This weekend’s New York Times Book Review features a critical treatment of Hannah Rosin’s The End of Men. Though there’s presumably no coordination between the book review and the op-ed pages, it still makes for a nice counter to David Brooks’ unfortunate column of a week ago on the same topic.
The reviewer, Jennifer Homans, objects not only to Rosin’s statistical cherry-picking and “invented comic-book characters,” but to her apparent blindness at the real origin of the phenomenon she so triumphantly describes. The latest wave of feminine economic ascendence has its origins not in some massive social sea-change (as earlier waves, in the 1960s and 70s, did) but in the rise of the global economy and its meritocratic directors:
“[T]he end of men” is the end of a manufacturing-based economy and the men who worked there, many of whom are now unemployed, depressed, increasingly dependent on the state and women to support them. We know the numbers, and they are bad: since 2000 the manufacturing economy has lost six million jobs, a third of its total work force — much of it male. In 1950, 1 in 20 men in their prime were not working; today the number is a terrifying 1 in 5.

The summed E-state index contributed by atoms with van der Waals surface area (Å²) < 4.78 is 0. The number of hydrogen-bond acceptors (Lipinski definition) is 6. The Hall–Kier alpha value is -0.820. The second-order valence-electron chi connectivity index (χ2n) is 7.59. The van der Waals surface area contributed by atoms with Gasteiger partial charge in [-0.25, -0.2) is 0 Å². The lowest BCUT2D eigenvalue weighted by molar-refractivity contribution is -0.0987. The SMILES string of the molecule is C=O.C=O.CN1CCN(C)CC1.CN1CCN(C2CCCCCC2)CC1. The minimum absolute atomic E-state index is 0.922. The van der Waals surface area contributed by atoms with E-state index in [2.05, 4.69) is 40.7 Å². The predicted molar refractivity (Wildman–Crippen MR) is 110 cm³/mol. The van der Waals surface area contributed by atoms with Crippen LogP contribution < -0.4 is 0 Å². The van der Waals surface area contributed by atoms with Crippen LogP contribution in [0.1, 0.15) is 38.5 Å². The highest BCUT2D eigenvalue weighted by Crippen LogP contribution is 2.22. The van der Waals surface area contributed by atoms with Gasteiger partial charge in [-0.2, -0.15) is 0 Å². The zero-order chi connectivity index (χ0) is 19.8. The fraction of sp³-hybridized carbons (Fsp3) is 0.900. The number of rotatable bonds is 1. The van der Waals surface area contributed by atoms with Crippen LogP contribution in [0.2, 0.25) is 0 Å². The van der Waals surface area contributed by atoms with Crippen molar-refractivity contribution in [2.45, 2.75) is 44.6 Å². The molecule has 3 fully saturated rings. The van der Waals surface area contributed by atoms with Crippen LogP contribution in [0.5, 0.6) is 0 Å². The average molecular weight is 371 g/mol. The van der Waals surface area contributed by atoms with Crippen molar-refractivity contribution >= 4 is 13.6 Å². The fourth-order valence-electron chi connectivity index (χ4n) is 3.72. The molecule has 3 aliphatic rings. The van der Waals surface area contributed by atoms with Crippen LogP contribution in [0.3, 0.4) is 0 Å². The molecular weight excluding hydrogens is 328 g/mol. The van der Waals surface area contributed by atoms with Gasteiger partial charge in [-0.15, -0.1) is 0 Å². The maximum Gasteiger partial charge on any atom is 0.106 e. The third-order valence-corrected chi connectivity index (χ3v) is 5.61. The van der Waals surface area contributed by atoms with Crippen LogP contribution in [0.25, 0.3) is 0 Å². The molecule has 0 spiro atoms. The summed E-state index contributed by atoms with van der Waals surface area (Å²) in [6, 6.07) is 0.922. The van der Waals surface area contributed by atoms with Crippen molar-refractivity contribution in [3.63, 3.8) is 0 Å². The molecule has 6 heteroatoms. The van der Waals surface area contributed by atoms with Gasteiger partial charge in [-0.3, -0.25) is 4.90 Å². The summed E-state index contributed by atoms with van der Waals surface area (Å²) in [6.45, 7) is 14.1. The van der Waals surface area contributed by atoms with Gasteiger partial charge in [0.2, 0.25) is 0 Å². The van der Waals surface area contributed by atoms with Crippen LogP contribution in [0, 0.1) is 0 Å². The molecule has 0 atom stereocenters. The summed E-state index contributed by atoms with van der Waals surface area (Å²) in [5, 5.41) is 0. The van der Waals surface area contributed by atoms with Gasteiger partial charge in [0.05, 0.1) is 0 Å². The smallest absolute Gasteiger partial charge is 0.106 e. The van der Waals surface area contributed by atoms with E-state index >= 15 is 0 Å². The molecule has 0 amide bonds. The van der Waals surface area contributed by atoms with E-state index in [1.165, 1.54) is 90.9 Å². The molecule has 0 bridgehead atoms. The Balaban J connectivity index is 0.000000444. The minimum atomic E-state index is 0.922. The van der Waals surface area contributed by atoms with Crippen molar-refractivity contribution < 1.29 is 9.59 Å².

With this in mind, Honans notes, Rosin should realize she’s basically celebrating the destruction of a working class ethos, which saw the virtue in restraint, whether in a person’s relentless career striving or in more intimate matters.
So, yes, some women are gaining from these changes: intelligent, college-educated, first world women might find more opportunities, but in a sense the lifestyle libertinism Rosin celebrates (especially her effusive praise of the “hook-up culture”) is a kind of economic luxury a narrow upper echelon of women can afford. But others? As Honans notes, this mentality can be devastating: its effect on inner-city women of color, for example, has been almost entirely negative.
Read Honans’ full review here. If anything, it should serve as a good reminder that “social issues” aren’t speculative concerns floating in the aether, and they can’t be contrasted with the pursuit of social justice–they’re integral to it. Behavior of the kind praised by Rosin has not only a moral and spiritual consequences but also a real physical and economic price. Unfortunately, this has become invisible to many of our elites because it’s a toll they can afford to pay.